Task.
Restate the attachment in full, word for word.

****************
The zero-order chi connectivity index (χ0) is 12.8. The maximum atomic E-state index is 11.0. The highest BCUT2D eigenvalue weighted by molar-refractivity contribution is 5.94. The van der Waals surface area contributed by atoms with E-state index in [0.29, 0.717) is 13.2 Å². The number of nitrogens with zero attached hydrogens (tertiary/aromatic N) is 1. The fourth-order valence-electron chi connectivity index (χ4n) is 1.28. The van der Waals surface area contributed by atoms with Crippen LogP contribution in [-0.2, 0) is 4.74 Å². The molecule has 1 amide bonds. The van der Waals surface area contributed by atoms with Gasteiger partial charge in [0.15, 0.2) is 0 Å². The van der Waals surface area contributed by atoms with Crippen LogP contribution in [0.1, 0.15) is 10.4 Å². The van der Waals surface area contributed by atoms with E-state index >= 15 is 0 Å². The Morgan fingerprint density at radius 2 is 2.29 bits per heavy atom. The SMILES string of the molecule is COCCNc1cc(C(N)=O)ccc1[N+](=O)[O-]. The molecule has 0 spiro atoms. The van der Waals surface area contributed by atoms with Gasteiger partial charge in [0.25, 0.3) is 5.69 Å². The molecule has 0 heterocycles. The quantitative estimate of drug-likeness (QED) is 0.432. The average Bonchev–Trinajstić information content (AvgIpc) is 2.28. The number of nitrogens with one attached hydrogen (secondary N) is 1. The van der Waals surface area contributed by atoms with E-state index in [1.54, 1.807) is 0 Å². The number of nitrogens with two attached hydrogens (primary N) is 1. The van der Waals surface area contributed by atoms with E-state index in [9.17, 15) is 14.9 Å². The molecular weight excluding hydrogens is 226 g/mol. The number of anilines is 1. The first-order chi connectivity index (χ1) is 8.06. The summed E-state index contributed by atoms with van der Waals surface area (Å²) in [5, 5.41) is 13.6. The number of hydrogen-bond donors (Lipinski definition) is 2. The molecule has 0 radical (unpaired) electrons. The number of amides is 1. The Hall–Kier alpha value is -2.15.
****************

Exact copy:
The zero-order chi connectivity index (χ0) is 12.8. The maximum atomic E-state index is 11.0. The highest BCUT2D eigenvalue weighted by molar-refractivity contribution is 5.94. The van der Waals surface area contributed by atoms with E-state index in [0.29, 0.717) is 13.2 Å². The number of nitrogens with zero attached hydrogens (tertiary/aromatic N) is 1. The fourth-order valence-electron chi connectivity index (χ4n) is 1.28. The van der Waals surface area contributed by atoms with Crippen LogP contribution in [-0.2, 0) is 4.74 Å². The molecule has 1 amide bonds. The van der Waals surface area contributed by atoms with Gasteiger partial charge in [0.15, 0.2) is 0 Å². The van der Waals surface area contributed by atoms with Crippen LogP contribution in [0.1, 0.15) is 10.4 Å². The van der Waals surface area contributed by atoms with E-state index >= 15 is 0 Å². The Morgan fingerprint density at radius 2 is 2.29 bits per heavy atom. The SMILES string of the molecule is COCCNc1cc(C(N)=O)ccc1[N+](=O)[O-]. The molecule has 0 spiro atoms. The van der Waals surface area contributed by atoms with Gasteiger partial charge in [0.25, 0.3) is 5.69 Å². The molecule has 0 heterocycles. The quantitative estimate of drug-likeness (QED) is 0.432. The average Bonchev–Trinajstić information content (AvgIpc) is 2.28. The number of nitrogens with one attached hydrogen (secondary N) is 1. The van der Waals surface area contributed by atoms with E-state index in [1.54, 1.807) is 0 Å². The number of nitrogens with two attached hydrogens (primary N) is 1. The van der Waals surface area contributed by atoms with E-state index in [9.17, 15) is 14.9 Å². The molecular weight excluding hydrogens is 226 g/mol. The number of anilines is 1. The first-order chi connectivity index (χ1) is 8.06. The summed E-state index contributed by atoms with van der Waals surface area (Å²) in [5, 5.41) is 13.6. The number of hydrogen-bond donors (Lipinski definition) is 2. The molecule has 0 radical (unpaired) electrons. The number of amides is 1. The Hall–Kier alpha value is -2.15.